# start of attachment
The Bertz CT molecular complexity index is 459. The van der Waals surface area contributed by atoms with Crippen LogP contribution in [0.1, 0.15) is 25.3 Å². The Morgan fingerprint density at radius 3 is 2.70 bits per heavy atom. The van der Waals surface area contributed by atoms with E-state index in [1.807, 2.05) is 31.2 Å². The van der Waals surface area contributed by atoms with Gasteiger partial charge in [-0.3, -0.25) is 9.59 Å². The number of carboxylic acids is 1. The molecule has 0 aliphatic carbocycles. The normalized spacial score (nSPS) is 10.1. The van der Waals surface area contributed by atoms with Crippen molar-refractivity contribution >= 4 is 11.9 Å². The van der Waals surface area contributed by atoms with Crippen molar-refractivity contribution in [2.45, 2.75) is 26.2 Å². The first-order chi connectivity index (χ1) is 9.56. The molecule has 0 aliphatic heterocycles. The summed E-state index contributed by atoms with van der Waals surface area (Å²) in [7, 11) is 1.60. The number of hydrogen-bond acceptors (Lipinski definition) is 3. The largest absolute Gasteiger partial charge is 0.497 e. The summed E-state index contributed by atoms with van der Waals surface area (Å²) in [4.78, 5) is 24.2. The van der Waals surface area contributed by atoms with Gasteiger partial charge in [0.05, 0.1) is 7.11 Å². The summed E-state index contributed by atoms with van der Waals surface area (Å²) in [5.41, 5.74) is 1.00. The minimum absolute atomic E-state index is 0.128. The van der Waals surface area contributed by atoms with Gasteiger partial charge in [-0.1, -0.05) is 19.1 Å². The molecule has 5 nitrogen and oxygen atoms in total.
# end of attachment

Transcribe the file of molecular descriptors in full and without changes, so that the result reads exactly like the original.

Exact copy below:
The Bertz CT molecular complexity index is 459. The van der Waals surface area contributed by atoms with Crippen LogP contribution in [0.1, 0.15) is 25.3 Å². The Morgan fingerprint density at radius 3 is 2.70 bits per heavy atom. The van der Waals surface area contributed by atoms with E-state index in [1.807, 2.05) is 31.2 Å². The van der Waals surface area contributed by atoms with Gasteiger partial charge in [-0.3, -0.25) is 9.59 Å². The number of carboxylic acids is 1. The molecule has 0 aliphatic carbocycles. The normalized spacial score (nSPS) is 10.1. The van der Waals surface area contributed by atoms with Crippen molar-refractivity contribution >= 4 is 11.9 Å². The van der Waals surface area contributed by atoms with Crippen molar-refractivity contribution in [2.45, 2.75) is 26.2 Å². The first-order chi connectivity index (χ1) is 9.56. The molecule has 0 aliphatic heterocycles. The summed E-state index contributed by atoms with van der Waals surface area (Å²) in [7, 11) is 1.60. The number of hydrogen-bond acceptors (Lipinski definition) is 3. The largest absolute Gasteiger partial charge is 0.497 e. The summed E-state index contributed by atoms with van der Waals surface area (Å²) in [4.78, 5) is 24.2. The van der Waals surface area contributed by atoms with Gasteiger partial charge in [0.05, 0.1) is 7.11 Å². The summed E-state index contributed by atoms with van der Waals surface area (Å²) in [5.41, 5.74) is 1.00. The minimum absolute atomic E-state index is 0.128. The van der Waals surface area contributed by atoms with Gasteiger partial charge in [-0.1, -0.05) is 19.1 Å². The molecule has 5 nitrogen and oxygen atoms in total.